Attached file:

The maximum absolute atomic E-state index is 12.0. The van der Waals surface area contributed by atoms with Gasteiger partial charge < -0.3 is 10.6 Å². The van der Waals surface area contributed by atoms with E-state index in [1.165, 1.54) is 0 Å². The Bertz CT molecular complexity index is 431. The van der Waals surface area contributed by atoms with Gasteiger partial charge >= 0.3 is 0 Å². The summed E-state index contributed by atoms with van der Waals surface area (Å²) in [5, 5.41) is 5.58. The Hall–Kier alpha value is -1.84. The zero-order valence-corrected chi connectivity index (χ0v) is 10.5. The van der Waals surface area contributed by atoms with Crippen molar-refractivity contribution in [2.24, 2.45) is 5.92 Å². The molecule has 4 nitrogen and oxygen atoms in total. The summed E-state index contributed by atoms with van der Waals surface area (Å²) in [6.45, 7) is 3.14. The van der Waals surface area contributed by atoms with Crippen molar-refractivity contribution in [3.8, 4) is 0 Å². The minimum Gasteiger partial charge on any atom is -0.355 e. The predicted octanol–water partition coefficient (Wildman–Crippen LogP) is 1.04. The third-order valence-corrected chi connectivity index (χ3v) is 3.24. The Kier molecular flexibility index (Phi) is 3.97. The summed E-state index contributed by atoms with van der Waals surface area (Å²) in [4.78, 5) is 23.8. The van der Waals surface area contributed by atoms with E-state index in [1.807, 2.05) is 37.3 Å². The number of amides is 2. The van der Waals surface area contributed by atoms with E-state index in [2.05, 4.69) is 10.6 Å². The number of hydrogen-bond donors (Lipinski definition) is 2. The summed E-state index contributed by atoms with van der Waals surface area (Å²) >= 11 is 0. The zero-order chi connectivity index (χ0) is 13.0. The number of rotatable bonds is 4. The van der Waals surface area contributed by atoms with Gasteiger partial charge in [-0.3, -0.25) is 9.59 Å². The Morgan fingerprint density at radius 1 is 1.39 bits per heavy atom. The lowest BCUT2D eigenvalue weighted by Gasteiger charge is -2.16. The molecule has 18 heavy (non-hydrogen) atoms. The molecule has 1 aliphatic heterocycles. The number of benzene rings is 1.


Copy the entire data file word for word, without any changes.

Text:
The maximum absolute atomic E-state index is 12.0. The van der Waals surface area contributed by atoms with Gasteiger partial charge < -0.3 is 10.6 Å². The van der Waals surface area contributed by atoms with E-state index in [1.165, 1.54) is 0 Å². The Bertz CT molecular complexity index is 431. The van der Waals surface area contributed by atoms with Gasteiger partial charge >= 0.3 is 0 Å². The summed E-state index contributed by atoms with van der Waals surface area (Å²) in [5, 5.41) is 5.58. The Hall–Kier alpha value is -1.84. The zero-order valence-corrected chi connectivity index (χ0v) is 10.5. The van der Waals surface area contributed by atoms with Crippen molar-refractivity contribution in [2.24, 2.45) is 5.92 Å². The molecule has 4 nitrogen and oxygen atoms in total. The summed E-state index contributed by atoms with van der Waals surface area (Å²) in [6.45, 7) is 3.14. The van der Waals surface area contributed by atoms with Crippen molar-refractivity contribution in [3.8, 4) is 0 Å². The minimum Gasteiger partial charge on any atom is -0.355 e. The predicted octanol–water partition coefficient (Wildman–Crippen LogP) is 1.04. The third-order valence-corrected chi connectivity index (χ3v) is 3.24. The Kier molecular flexibility index (Phi) is 3.97. The summed E-state index contributed by atoms with van der Waals surface area (Å²) in [4.78, 5) is 23.8. The van der Waals surface area contributed by atoms with E-state index in [1.807, 2.05) is 37.3 Å². The number of amides is 2. The van der Waals surface area contributed by atoms with E-state index in [2.05, 4.69) is 10.6 Å². The number of hydrogen-bond donors (Lipinski definition) is 2. The summed E-state index contributed by atoms with van der Waals surface area (Å²) >= 11 is 0. The zero-order chi connectivity index (χ0) is 13.0. The number of rotatable bonds is 4. The van der Waals surface area contributed by atoms with Gasteiger partial charge in [-0.3, -0.25) is 9.59 Å². The Morgan fingerprint density at radius 1 is 1.39 bits per heavy atom. The lowest BCUT2D eigenvalue weighted by Gasteiger charge is -2.16. The molecule has 18 heavy (non-hydrogen) atoms. The molecule has 1 aliphatic heterocycles. The number of benzene rings is 1.